Description: Make a long game board that looks like a long ladder with about 21 rungs. This is the Plank.
Lay this plank on the floor. Place the teddy (or other marker) in the center spot.
Roll the dice.  Highest goes first. Children sit either side of the Plank.
Roll the dice and move the teddy in that direction the number shown on the
dice. Counting each space 1, 2, 3, 4, etc.

Next team rolls the dice, they turn the teddy (about face) and move the teddy the number shown on the dice again counting 1, 2, 3, 4, etc. Teams continue turning the teddy to go their way and moving etc. The game ends when the teddy walks off the plank.

Ideas for Teddy Bears  Ideas for Teddy Bears
Rachael R. suggests using these ideas during your Teddy Bear Theme.

Materials: Paint, pattern of a bear. Story book. 

Description: Read the story Goldilocks and the 3 Bears.

Teddy Bear Hokey PokeySing and dance the Bear Hokey Pokey.
Put your left paw in, Take your left paw out,
Put your left paw in and shake it all about,
You do the hokey pokey and  you turn yourself about.
That's what it's all about!
You put your right paw in, etc.
Make honey biscuits for snack. Make biscuits, put honey on top.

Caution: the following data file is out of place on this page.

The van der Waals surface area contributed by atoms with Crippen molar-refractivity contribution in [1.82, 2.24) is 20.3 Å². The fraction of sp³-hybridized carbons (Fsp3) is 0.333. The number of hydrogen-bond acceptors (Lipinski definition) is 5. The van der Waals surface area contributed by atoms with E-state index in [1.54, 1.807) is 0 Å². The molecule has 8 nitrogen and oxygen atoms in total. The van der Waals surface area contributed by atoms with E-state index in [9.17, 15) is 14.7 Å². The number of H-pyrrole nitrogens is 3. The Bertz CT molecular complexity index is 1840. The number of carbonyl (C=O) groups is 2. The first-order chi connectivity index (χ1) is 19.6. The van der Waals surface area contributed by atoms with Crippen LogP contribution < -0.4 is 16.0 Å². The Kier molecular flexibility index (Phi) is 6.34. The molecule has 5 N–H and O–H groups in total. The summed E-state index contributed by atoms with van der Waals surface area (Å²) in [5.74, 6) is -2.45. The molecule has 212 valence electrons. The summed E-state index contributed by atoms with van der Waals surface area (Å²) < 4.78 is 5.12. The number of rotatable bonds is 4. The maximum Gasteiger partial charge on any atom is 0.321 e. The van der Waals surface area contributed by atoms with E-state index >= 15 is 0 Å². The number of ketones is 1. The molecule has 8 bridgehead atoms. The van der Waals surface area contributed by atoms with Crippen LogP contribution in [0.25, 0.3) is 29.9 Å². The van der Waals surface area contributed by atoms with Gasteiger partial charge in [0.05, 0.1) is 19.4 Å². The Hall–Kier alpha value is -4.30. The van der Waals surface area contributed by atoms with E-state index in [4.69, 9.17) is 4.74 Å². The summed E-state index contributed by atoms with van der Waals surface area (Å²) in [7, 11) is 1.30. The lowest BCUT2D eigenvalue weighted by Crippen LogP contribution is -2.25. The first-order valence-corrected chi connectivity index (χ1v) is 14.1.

Make a bear: Have a full body bear pattern. Ask the children to color or paint. 
You'll have to help the youngsters cut it out. Glue together, or use brads so that the parts will move.

Dramatic Play with Blocks: The Three Bears
Here is how Sue M. provides an opportunity for children to act out a story and think about building  while using blocks as models. Teachers can focus on size discrimination, hot/cold, soft/hard and manners during this dramatic storytelling activity.

Materials: Unit blocks,  pictures of the 3 bears and Goldilocks taped on to sequential corresponding blocks, 3 small, medium, and large bowls (all on the smallish size).

Description: The teacher tells the children that she is going to tell the story of
the three bears using the blocks. She shows them the three bears.  Then indicates that she needs to build the three bears house to tell the story. First she builds a large enough table for all three bowls.  Next, she speaks of needing a chair for baby bear and talks out loud about choosing the blocks that could make Baby Bear's chair.
Then she thinks aloud (talks) about mother bear's chair needing to be bigger than baby bear's chair in order to decide which blocks will work.  Finally, she thinks aloud about Papa's chair indicating it needs to be the biggest yet, bigger than momma bear's.
Then the teacher builds a square around this living room scene.  She continues in the same manner with the beds. When the scene is set, the teacher acts out the story using the bear blocks. This scene is left to be used during play time.  The children could act this story out for other children as well.